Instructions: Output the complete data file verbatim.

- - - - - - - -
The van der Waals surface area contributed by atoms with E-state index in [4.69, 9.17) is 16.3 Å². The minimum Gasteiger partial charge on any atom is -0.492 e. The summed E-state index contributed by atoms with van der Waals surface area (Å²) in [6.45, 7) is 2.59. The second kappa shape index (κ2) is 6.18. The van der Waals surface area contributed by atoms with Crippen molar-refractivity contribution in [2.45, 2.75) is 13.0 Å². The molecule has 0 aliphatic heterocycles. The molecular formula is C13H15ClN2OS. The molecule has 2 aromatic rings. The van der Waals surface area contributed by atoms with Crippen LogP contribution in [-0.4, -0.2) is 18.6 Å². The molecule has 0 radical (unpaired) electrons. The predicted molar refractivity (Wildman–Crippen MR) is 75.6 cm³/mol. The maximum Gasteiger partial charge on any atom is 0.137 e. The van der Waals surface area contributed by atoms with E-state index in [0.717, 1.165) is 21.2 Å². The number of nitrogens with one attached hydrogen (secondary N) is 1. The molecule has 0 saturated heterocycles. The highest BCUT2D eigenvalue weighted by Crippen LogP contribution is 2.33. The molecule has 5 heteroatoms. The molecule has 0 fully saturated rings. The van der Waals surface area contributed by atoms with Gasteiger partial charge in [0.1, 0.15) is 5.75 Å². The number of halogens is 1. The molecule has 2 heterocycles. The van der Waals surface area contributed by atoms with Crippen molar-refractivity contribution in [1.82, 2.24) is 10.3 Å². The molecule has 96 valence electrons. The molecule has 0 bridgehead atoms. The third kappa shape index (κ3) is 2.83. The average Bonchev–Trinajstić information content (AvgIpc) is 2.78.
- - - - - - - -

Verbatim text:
The van der Waals surface area contributed by atoms with E-state index in [4.69, 9.17) is 16.3 Å². The minimum Gasteiger partial charge on any atom is -0.492 e. The summed E-state index contributed by atoms with van der Waals surface area (Å²) in [6.45, 7) is 2.59. The second kappa shape index (κ2) is 6.18. The van der Waals surface area contributed by atoms with Crippen molar-refractivity contribution in [2.45, 2.75) is 13.0 Å². The molecule has 0 aliphatic heterocycles. The molecular formula is C13H15ClN2OS. The molecule has 2 aromatic rings. The van der Waals surface area contributed by atoms with Crippen LogP contribution in [-0.4, -0.2) is 18.6 Å². The molecule has 0 radical (unpaired) electrons. The predicted molar refractivity (Wildman–Crippen MR) is 75.6 cm³/mol. The maximum Gasteiger partial charge on any atom is 0.137 e. The van der Waals surface area contributed by atoms with E-state index in [0.717, 1.165) is 21.2 Å². The number of nitrogens with one attached hydrogen (secondary N) is 1. The molecule has 0 saturated heterocycles. The highest BCUT2D eigenvalue weighted by Crippen LogP contribution is 2.33. The molecule has 5 heteroatoms. The molecule has 0 fully saturated rings. The van der Waals surface area contributed by atoms with Gasteiger partial charge in [0.1, 0.15) is 5.75 Å². The number of halogens is 1. The molecule has 2 heterocycles. The van der Waals surface area contributed by atoms with Crippen molar-refractivity contribution in [1.82, 2.24) is 10.3 Å². The molecule has 96 valence electrons. The molecule has 0 bridgehead atoms. The third kappa shape index (κ3) is 2.83. The average Bonchev–Trinajstić information content (AvgIpc) is 2.78.